Born: 1934, Lubochna, Czechoslovakia
Describes the importance of memorials [Interview: 2005]
When the Holocaust Council was first established and they began talking about building a memorial in Washington, I was very much opposed to it. I thought it should be built in Germany, there was no reason to build it in Washington, D.C. But when I saw the thousands and thousands of young people, schoolchildren, come to the Museum in the mornings when I would go to a meeting of the Council, I thought, "This is worth it." It's important, and we should have it every place, in every place in the world whether they had victims or not because it also establishes a certain universality of commitment against those crimes to have those things in many many places where these crimes weren't necessarily committed.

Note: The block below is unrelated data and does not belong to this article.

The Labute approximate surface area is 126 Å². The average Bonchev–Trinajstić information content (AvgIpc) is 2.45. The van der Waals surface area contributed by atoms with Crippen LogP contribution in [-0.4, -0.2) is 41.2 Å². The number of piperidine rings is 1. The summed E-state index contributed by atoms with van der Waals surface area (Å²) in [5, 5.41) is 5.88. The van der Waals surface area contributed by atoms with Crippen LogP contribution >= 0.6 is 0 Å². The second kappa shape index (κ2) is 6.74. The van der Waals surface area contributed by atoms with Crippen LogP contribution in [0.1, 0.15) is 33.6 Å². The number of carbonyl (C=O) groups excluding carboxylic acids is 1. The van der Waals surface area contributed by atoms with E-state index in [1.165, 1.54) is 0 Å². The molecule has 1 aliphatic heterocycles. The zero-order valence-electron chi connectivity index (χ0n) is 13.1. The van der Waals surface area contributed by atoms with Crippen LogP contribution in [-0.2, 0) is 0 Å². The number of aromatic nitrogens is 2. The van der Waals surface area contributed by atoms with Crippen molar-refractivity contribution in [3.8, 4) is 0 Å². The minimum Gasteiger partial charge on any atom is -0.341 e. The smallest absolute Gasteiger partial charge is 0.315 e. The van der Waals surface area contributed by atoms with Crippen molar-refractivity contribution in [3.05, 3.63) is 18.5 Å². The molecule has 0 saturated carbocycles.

Now an international judge, Thomas Buergenthal was one of the youngest survivors of the Auschwitz and Sachsenhausen concentration camps. He emigrated to the United States at the age of 17. He has served as judge and president of the Inter-American Court of Human Rights, and as a member of the United Nations Truth Commission for El Salvador. Buergenthal was chairman of the United States Holocaust Memorial Museum's Committee on Conscience. Buergenthal became a member of the International Court of Justice in March 2000, a seat he still occupies.
US Holocaust Memorial Museum